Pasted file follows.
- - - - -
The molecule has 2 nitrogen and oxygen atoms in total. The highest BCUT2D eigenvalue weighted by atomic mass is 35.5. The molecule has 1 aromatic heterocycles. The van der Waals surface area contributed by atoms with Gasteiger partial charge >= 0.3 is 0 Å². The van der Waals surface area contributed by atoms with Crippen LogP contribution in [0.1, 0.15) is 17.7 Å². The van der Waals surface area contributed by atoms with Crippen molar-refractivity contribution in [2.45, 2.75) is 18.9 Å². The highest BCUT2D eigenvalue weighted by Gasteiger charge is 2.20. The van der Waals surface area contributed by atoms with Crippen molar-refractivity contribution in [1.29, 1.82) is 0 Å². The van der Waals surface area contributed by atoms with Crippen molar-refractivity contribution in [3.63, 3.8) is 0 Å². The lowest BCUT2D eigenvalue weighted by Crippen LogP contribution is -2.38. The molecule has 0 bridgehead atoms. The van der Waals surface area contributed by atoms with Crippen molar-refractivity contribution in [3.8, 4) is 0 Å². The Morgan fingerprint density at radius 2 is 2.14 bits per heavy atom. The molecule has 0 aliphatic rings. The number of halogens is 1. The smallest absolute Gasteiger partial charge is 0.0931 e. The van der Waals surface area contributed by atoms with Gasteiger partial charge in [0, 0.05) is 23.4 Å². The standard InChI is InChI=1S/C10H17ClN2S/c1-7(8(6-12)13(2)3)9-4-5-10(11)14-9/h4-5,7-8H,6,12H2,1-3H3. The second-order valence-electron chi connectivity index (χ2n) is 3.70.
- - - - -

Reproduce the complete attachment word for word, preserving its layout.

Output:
The molecule has 2 nitrogen and oxygen atoms in total. The highest BCUT2D eigenvalue weighted by atomic mass is 35.5. The molecule has 1 aromatic heterocycles. The van der Waals surface area contributed by atoms with Gasteiger partial charge >= 0.3 is 0 Å². The van der Waals surface area contributed by atoms with Crippen LogP contribution in [0.1, 0.15) is 17.7 Å². The van der Waals surface area contributed by atoms with Crippen molar-refractivity contribution in [2.45, 2.75) is 18.9 Å². The highest BCUT2D eigenvalue weighted by Gasteiger charge is 2.20. The van der Waals surface area contributed by atoms with Crippen molar-refractivity contribution in [1.29, 1.82) is 0 Å². The van der Waals surface area contributed by atoms with Crippen molar-refractivity contribution in [3.63, 3.8) is 0 Å². The lowest BCUT2D eigenvalue weighted by Crippen LogP contribution is -2.38. The molecule has 0 bridgehead atoms. The van der Waals surface area contributed by atoms with Crippen molar-refractivity contribution in [3.8, 4) is 0 Å². The Morgan fingerprint density at radius 2 is 2.14 bits per heavy atom. The molecule has 0 aliphatic rings. The number of halogens is 1. The smallest absolute Gasteiger partial charge is 0.0931 e. The van der Waals surface area contributed by atoms with Gasteiger partial charge in [0, 0.05) is 23.4 Å². The standard InChI is InChI=1S/C10H17ClN2S/c1-7(8(6-12)13(2)3)9-4-5-10(11)14-9/h4-5,7-8H,6,12H2,1-3H3. The second-order valence-electron chi connectivity index (χ2n) is 3.70.